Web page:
From the jQuery Tangle to Javascript MVCs – Make the Leap

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This is a guest post by Tristan – one of the guys behind Paydirt – a slick time tracking and invoicing software designed for freelancers. Say hi on Twitter @paydirtapp


jQuery made doing stuff with Javascript a breeze, and the web quickly became a more dynamic and animated place. For plenty of newer web developers jQuery is almost synonymous with Javascript. If a developer wants to get something done, they’re equally likely to ask google how to do it with jQuery as Javascript.

jQuery is a powerful library, but now Javascript MVC frameworks are becoming an important part of the web too.

There are a lot of frameworks to choose from, and the new paradigm can take some getting used to, so today we’re looking at why learning to use a Javascript MVC framework will make you a happier and more capable developer, and why it’s worth your while.

So what is MVC?

To start, MVC stands for Model, View, Controller. These are the three components used to help you structure your application. The information your application manages are called Models, the user interfaces that present and modify that information are Views, and interactions from the user are managed by Controllers, which decide what needs to be done in response.

Actually, not every framework uses all three components, or uses them in exactly the same way. They’re also known as MV* frameworks (said M-V-star) because the controller component is sometimes left out, and it’s role is performed by the views and models instead.

The particular roles of Models, Views and Controllers are in many ways up for debate, and the various frameworks each have their own breakdown of these responsibilities.

Unless you’re interested in the semantic discussion, it should suffice to understand that MV* frameworks help you by breaking your Javascript application into logical and manageable pieces that work together to control the data, interface and how they interact.

Why should you go MVC?

jQuery makes manipulating the DOM really easy, but building more complex applications in jQuery alone can quickly become a tangle of bindings and callbacks with no particular structure, and can be a nightmare to maintain. In short, jQuery alone is perfect for small interactions (like a simple contact form), but falls apart as you add more complexity to your application.

Unless you’re some kind of guru, there’s simply an upper limit to the complexity of interface you can build with jQuery alone.

An MVC framework gives you a designated place to store information, breaks the parts of your interface down into templates, and helps you manage exactly what needs to happen to the data when something changes on the page, what what needs to happen to the page when something changes in the data.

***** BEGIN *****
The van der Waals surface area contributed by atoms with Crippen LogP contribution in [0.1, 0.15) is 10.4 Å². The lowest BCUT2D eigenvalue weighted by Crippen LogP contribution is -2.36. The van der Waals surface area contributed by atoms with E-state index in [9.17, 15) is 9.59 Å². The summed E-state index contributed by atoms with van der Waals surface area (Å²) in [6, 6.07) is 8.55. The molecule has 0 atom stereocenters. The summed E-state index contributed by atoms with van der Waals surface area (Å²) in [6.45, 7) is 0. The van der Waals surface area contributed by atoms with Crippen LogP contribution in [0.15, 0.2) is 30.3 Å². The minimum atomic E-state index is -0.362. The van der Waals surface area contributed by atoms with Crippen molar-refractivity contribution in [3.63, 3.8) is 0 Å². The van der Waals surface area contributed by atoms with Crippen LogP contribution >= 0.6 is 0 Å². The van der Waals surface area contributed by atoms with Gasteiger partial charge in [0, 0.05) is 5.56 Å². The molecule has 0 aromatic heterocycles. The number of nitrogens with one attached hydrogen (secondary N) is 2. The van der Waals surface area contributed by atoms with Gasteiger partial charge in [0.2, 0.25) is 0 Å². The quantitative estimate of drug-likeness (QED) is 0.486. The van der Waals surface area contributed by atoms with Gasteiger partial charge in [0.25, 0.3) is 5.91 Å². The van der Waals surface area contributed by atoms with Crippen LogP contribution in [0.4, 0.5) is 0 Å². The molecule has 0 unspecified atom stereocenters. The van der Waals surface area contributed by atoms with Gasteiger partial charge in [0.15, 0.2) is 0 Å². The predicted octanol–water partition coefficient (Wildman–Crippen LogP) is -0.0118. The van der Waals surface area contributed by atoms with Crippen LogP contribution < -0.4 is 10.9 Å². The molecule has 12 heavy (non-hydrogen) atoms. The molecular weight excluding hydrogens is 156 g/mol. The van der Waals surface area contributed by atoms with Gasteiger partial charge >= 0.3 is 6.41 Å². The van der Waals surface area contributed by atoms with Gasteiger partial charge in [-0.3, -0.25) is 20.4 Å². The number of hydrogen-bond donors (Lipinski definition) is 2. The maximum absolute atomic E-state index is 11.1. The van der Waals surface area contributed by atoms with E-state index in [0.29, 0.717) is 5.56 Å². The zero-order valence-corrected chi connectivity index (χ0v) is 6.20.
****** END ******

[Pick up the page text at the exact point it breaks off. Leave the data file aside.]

Once you’ve got a logical place for every piece of information, interface and interaction, it becomes feasible to write much larger chunks of your application in Javascript.

If it’s not immediately apparent to you why that’s awesome, don’t worry, it wasn’t to me either.

  • You can make really responsive interfaces, because you don’t have to wait for the server to respond before you update the interface when the user does something.
  • If your whole application is written in javascript, you can pretty easily turn it into a phone app using a library like Phonegap.
  • Your server application becomes more like an API.
  • Modular code written in the MVC style is more easily reused in other projects.
  • You’ll be happier. Having a place for everything saves you the headache of debugging noodly code.
  • You can still use the jQuery skills you’ve learned in your MVP application.

Want to build an image slider? jQuery away! Want to build a tool like Trello? You’ll probably need an MVC framework to help…

How to choose a framework

One of the challenges of getting started is that there are a myriad of libraries to sort through and choose from.

Some popular choices are:

Javscript MVC frameworks
You’ll also have a choice of many different templating styles and libraries.

Again, my advice is to do a little reading, avoid getting bogged down in all the details at first, and then just learn one. You can check out some others later, and you’ll be better equipped to appreciate the differences after you’ve had some first-hand experience.

Projects like TodoMVC show you how the same outcome is achieved in different frameworks, and also illustrate that the same outcome can be achieved in many frameworks.

Don’t get paralysed, just get started!

Over at Paydirt, we churned through a few different combinations before finding one that really suited our needs and preferences. In the end we settled on Backbone.js and Haml Coffee Templates. We’ve never been happier!

Making the investment

If you’re a JS ninja, getting started with MVC will be a piece of cake.

For the rest of us, there can be a steep slope at the start of the learning curve. The extra code that structures your application is a huge help and opens up worlds of possibility, but it’s also a new paradigm to learn and a new way of doing things. You’ll likely be un-learning a lot of the bad habits you picked up doing everything the jQuery way.

Stick with it – I promise it’s worth your while. Once you get the hang of it, your MVC framework will be at the heart of almost everything you build in the browser, and soon enough you’ll wonder how you ever got anything done without it.

Tristan is one of the guys behind Paydirt - time tracking and invoicing software designed for freelancers and small teams. Check out their free invoice template to take it for a spin.

Say hi on Twitter @paydirtapp